Riots in the streets: Venezuela is in trouble, and it’s only getting worse
Inflation, power struggle, and shortage of food - these are just some of the issues plaguing the country, and they are only going to escalate
In Venezuela, people have a hard time finding enough food to eat, and the anger that’s already bubbling over into the streets is likely to get worse.
Last week, thousands of Venezuelans took to the streets, demanding a referendum to oust sitting president Nicolas Maduro. The New York Times reported Saturday that 73 protesters were injured after clashing with police in Merida, a city in Northwestern Venezuela. This week, the Vatican interceded directly between Maduro and his opponents to try to head off more violence and dissuade protesters from taking to the streets again.
The latest mass protests were triggered after Maduro’s government on Oct. 20 blocked a referendum that would’ve allowed for his legal removal from power. Had the referendum passed, Venezuela would have been able to elect a new president. But if it’s not held before January 10, Maduro’s party will remain in power until 2019.
“After doing everything possible to slow down the recall effort of President Nicolas Maduro, the election commission finally suspended it all together. There’s no legal mechanism left to remove the leadership, which means the resumption of major anti-Maduro street protests and demonstrations, and the state-supported repression to keep it under ‘control,’“ Ian Bremmer, president of research firm the Eurasia Group, said in a note.
Venezuela’s oil-dependent economy capsized with the fall in crude prices that began in 2014, leaving whole swathes of the country’s 31 million people without enough food or other necessities. Maduro’s predecessor, Hugo Chavez, nationalised energy resources while oil prices were high. With oil prices now less than half of what they were in 2014, the government is left far short of its revenue needs, and with only an anaemic private sector to generate taxes or jobs.
Separately, the government in Caracas put price controls in place that stripped importers of any incentive to bring food into the country. The controls also push products from store shelves to the black market.
Reggie Thompson, Latin America analyst at Stratfor, echoed Eurasia Group’s Bremmer on the recent upswing in protests, saying “this is the culmination of several years of the opposition trying to get more power through electoral means.”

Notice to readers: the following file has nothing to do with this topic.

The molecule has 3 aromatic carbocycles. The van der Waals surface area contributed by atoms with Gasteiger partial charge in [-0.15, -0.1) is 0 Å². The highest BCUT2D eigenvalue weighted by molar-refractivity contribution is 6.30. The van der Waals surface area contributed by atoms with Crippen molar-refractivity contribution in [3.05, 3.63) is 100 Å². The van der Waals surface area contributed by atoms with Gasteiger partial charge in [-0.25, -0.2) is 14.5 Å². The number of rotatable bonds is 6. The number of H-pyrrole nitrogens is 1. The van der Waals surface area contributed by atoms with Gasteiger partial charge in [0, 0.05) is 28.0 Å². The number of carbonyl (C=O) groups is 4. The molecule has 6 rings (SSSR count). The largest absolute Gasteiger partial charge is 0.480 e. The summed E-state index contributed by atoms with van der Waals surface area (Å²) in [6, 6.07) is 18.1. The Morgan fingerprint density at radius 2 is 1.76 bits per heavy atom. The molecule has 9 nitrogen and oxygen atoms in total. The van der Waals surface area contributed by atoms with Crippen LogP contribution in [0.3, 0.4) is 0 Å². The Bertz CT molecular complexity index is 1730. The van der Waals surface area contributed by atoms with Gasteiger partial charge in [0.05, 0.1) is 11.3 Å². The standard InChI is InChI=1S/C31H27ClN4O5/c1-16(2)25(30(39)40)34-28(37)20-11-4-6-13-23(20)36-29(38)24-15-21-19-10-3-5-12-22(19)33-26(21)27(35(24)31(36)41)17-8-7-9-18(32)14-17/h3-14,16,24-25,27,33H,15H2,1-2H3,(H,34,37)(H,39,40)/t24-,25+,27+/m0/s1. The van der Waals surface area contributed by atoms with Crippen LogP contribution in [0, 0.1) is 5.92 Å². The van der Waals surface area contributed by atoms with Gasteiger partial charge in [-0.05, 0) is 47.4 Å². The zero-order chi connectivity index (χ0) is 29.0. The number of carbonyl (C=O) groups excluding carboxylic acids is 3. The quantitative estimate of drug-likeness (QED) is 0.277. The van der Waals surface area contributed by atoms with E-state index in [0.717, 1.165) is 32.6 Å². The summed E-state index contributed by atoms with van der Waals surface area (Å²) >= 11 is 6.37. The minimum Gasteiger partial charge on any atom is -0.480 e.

“It very much looks like people opposing the referendum are delaying it as long as possible or just outright cancelling it,” he said.
On the economic front, the International Monetary Fund expects Venezuela’s economy to contract by 8 per cent this year, and it sees inflation growing by a staggering 481.52 per cent in 2016 and 1,642 per cent in 2017. To fight off the dizzying inflation increases, Venezuela has hiked the minimum wage four times, the latest coming last week.
On Thursday, Maduro announced a 40 per cent minimum-wage increase to approximately 91,000 bolivars per month — or roughly US$70 in the black market.
“The economic situation is quite dire,” said Brad Setser, senior fellow at the Council of Foreign Relations. “There is an extreme shortage of foreign exchange, which is making it increasingly difficult to import goods and, on top of that, you have rationed access to goods,” which has led to the creation of a black market.
Maduro has lost some of the few allies he had left outside Venezuela’s borders, especially after the rise to power of Michel Temer in Brazil and Mauricio Macri in Argentina, said Jason Marczak, Latin American Economic Growth Initiative director at the Atlantic Council. Previous leaders in those countries had been more sympathetic, “or at least agnostic,” toward Maduro and Chavez’s governments.
Macri has even called for the removal of Venezuela from Mercosur, a sub-regional bloc created to facilitate trade between its member nations.
“You’re seeing increasing isolation of Venezuela in South America because of the economic situation and, most importantly, the humanitarian situation,” Marczak said.
Venezuela has been dealing with a massive shortage of basic goods, such as food and medicine. In fact, earlier this year, six members of the Venezuelan military were detained by local authorities for stealing goats to feed themselves .
The lack of available food has led many Venezuelan immigrants living in the U.S. to send food to relatives back home.
The dire living conditions have also led to a spike in malaria cases. According to the New York Times, malaria cases in Venezuela rose 72 per cent over the first six months of the year.
That confluence of events appears to be what led the Vatican to intervene, attempting to get both Maduro’s party and the opposition to end their stalemate peacefully. It appears to have worked — for now.
“The fact that the Vatican is assisting in this process is a positive,” said Diego Moya-Ocampos, principal political risk analyst at IHS Markit. Both the opposition and Maduro’s party respect the Vatican, he said. But “if no concrete agreement related to an election comes out of those talks, I’m afraid protests and riots will continue.”
Four political prisoners were released Tuesday in response to the Vatican’s efforts, but the gesture is highly unlikely to appease the opposition or most regular Venezuelans.
“Maduro’s just happy to have a smokescreen. All this just extends the economic and social damage. The long-term outcome is the same: Maduro can’t hold on for much longer. But he can hold on for longer than many expected,” said Eurasia Group’s Bremmer.
—CNBC’s Richard Washington contributed to this report.